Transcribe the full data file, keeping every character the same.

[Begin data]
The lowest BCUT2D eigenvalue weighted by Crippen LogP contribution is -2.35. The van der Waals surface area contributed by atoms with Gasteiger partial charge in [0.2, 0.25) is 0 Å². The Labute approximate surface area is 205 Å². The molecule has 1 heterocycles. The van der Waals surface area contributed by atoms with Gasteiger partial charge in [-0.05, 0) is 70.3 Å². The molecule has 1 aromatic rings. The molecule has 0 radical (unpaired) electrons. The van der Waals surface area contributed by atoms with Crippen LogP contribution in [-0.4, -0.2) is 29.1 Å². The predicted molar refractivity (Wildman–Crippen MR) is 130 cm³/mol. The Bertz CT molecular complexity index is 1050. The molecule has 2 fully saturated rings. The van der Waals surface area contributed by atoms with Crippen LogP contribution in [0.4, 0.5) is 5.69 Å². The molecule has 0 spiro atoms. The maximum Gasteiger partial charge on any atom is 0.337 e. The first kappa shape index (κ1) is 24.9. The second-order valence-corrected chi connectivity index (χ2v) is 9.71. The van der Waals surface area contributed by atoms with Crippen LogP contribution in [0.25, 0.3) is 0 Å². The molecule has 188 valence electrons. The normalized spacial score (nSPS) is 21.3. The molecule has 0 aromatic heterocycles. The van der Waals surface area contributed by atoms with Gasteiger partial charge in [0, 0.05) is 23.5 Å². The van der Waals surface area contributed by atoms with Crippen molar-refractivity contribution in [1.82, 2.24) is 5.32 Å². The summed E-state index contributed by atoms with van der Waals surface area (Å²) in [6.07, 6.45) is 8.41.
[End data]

The lowest BCUT2D eigenvalue weighted by Crippen LogP contribution is -2.35. The van der Waals surface area contributed by atoms with Gasteiger partial charge in [0.2, 0.25) is 0 Å². The Labute approximate surface area is 205 Å². The molecule has 1 heterocycles. The van der Waals surface area contributed by atoms with Gasteiger partial charge in [-0.05, 0) is 70.3 Å². The molecule has 1 aromatic rings. The molecule has 0 radical (unpaired) electrons. The van der Waals surface area contributed by atoms with Crippen LogP contribution in [-0.4, -0.2) is 29.1 Å². The predicted molar refractivity (Wildman–Crippen MR) is 130 cm³/mol. The Bertz CT molecular complexity index is 1050. The molecule has 2 fully saturated rings. The van der Waals surface area contributed by atoms with Crippen LogP contribution in [0.4, 0.5) is 5.69 Å². The molecule has 0 spiro atoms. The maximum Gasteiger partial charge on any atom is 0.337 e. The first kappa shape index (κ1) is 24.9. The second-order valence-corrected chi connectivity index (χ2v) is 9.71. The van der Waals surface area contributed by atoms with Crippen LogP contribution in [0.25, 0.3) is 0 Å². The molecule has 188 valence electrons. The normalized spacial score (nSPS) is 21.3. The molecule has 0 aromatic heterocycles. The van der Waals surface area contributed by atoms with Gasteiger partial charge in [0, 0.05) is 23.5 Å². The van der Waals surface area contributed by atoms with Crippen molar-refractivity contribution in [1.82, 2.24) is 5.32 Å². The summed E-state index contributed by atoms with van der Waals surface area (Å²) in [6.07, 6.45) is 8.41.